Firstly, I’d like to thank You. Thank you for taking the time to read my posts, supporting me with comments, tweets and in person. This really was something I didn’t expect, certainly not to the level at which I received the encouragement anyway. To receive messages from familiar and unfamiliar people, without doubt brought a smile to my face through some pretty tough times.

I am also extremely touched that my story has inspired many of you going through similar battles, in other life pursuits, or to share my story with others or use it as part of material for students to learn from. I loved hearing them and appreciate your time and honesty in sharing these with me.

To my international and club teammates old and new, thank you for every email, tweet and text. You all know exactly what this means to me and your support has been incredibly humbling. Thank you to anyone who passed me on the bike and told me to keep going, moved equipment in the gym, gave me a pat on the back, a look at the right time or gave me a cheer when I got back on the pitch, it all helped.

To Batch, Ben, Emma and Luke. Thank you for the countless hours you put in to treating me, writing programmes, assessing me, training with me, working on bank holidays including Easter Sunday, but most importantly embracing the challenge that this could be done. We did a bloody good job, and in my eyes, we did it.

Finally to Kate for driving me here, there and everywhere, cooking, washing up, cleaning the house and doing the washing whilst I train, do my exercises, write my assignments or just rest and recover ready for my next session. These are just some of the practical things, which allowed me to pursue my dream; but thank you mostly for being there, and understanding as you always do.

Everyone loves a fairy tale ending; I was confident I’d get mine. The books and films that really grip you though are the ones that leave you wondering how it will end.

That is me now.

I don’t know how this will end, but I promise one thing: I will continue to commit passionately and whole-heartedly – I will continue to embrace vulnerability.

“Most people believe vulnerability is weakness. But really vulnerability is courage. We must ask ourselves, are we willing to show up and be seen?” Dr. Brené Brown

Sunday, 27 April 2014

Back On The Pitch

It took me a while to get to sleep last night. I was getting a bit excited about being allowed to warm up with the team playing Canada today!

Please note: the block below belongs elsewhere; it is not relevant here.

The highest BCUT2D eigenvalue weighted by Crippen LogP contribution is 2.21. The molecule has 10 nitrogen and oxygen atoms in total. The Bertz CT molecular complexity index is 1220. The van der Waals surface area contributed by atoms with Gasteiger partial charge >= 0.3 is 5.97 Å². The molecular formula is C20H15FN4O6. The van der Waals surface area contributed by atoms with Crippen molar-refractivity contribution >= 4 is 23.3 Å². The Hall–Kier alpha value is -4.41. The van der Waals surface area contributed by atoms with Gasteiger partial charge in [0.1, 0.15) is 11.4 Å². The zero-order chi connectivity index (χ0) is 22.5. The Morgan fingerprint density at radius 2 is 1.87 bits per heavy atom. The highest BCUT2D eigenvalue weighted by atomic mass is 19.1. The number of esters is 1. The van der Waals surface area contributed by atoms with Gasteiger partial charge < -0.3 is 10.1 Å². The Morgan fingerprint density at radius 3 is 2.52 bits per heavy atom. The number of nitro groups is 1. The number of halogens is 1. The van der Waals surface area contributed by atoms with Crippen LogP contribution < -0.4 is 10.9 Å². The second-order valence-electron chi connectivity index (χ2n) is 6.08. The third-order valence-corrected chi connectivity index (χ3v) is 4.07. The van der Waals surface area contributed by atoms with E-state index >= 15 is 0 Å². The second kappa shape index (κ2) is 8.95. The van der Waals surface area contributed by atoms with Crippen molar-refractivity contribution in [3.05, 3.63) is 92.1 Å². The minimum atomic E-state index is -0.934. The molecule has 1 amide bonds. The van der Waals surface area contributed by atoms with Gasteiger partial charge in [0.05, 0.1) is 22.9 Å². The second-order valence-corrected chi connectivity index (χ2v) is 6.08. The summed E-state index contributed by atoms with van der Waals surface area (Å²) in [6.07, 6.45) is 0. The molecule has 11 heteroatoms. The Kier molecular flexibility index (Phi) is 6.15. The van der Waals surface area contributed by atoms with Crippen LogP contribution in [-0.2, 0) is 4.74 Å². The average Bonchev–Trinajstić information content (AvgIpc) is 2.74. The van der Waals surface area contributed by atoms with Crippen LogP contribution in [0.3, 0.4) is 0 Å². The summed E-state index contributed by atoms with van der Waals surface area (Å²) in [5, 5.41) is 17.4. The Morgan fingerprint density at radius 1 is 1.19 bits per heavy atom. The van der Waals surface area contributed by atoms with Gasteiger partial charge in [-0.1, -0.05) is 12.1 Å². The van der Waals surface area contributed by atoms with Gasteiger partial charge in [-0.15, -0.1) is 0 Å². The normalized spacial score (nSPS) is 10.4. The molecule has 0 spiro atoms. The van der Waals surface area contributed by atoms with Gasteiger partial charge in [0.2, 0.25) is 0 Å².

Now for those of you who know me you'll know my feelings on warm ups! I really believe that what you do in your mind to be ready is the most important before a game, physiologically there is clearly a need but it doesn't mean I enjoy it. I often wonder how many warm ups I've done in my lifetime: in the last week I've done 12, which is quite typical, so that multiplied by the number of training weeks and years I’ve been playing it must be getting close to tens of thousands. This surely makes my feelings on warm ups more understandable, today’s warm up though was a special one.

One thing I’ve not mentioned up until now is the role of nutrition on my recovery. This is something I’m extremely conscious of anyway as over the years I’ve learnt to appreciate the impact it can have on performance. The last two weeks have been particularly crucial; due to the increase in training my susceptibility to illness has also increased, and getting ill was something I couldn’t afford to happen. Supplements have played their part: fish oils, vitamin C, creatine, beetroot juice, cherry active are all things I wouldn’t normally take but my nutritionist wanted to not leave any stone unturned.

Daily supplements which have massively helped my recovery

I know I won’t get any sympathy for this comment but one of the hardest challenges for me has been to get enough calories in! I’ve been getting up early to make smoothies, and eating snacks left, right and centre to get the right amount of carbohydrates and protein. I’m a really slow eater though and sometimes there just isn’t enough time for me to eat enough food. It did at one point take me back to my U21 England days, when the coach would force me to stay at breakfast and eat toast against my will. I’d sit there for ages, chewing away, trying to get it down me and I hated it.

I definitely feel better and very strong for all the calories. A few test results have shown that my legs have grown in size by two to three centimetres in diameter and I’m more powerful because I can jump higher. Even though I know it will be tough, this is really encouraging for when I return to hockey this week.

I’m obviously looking forward to returning to the group and joining in training for the first time since February. It will be weird to be back as my identity for the last eight weeks has been as a rehab athlete, where I’ve been in control of my own training, working with a small group of professionals who have all done all they can to help me and I’ve become comfortable within that environment. Now I need to change to being a hockey player again, getting my astro shoes on, checking I’ve got my stick, shin pads and gum shield. I’ve worked incredibly hard to be here at this point in time and this is the time to not let up and keep pushing on.

Monday, 21 April 2014

Keep My Head Up; Keep My Heart Strong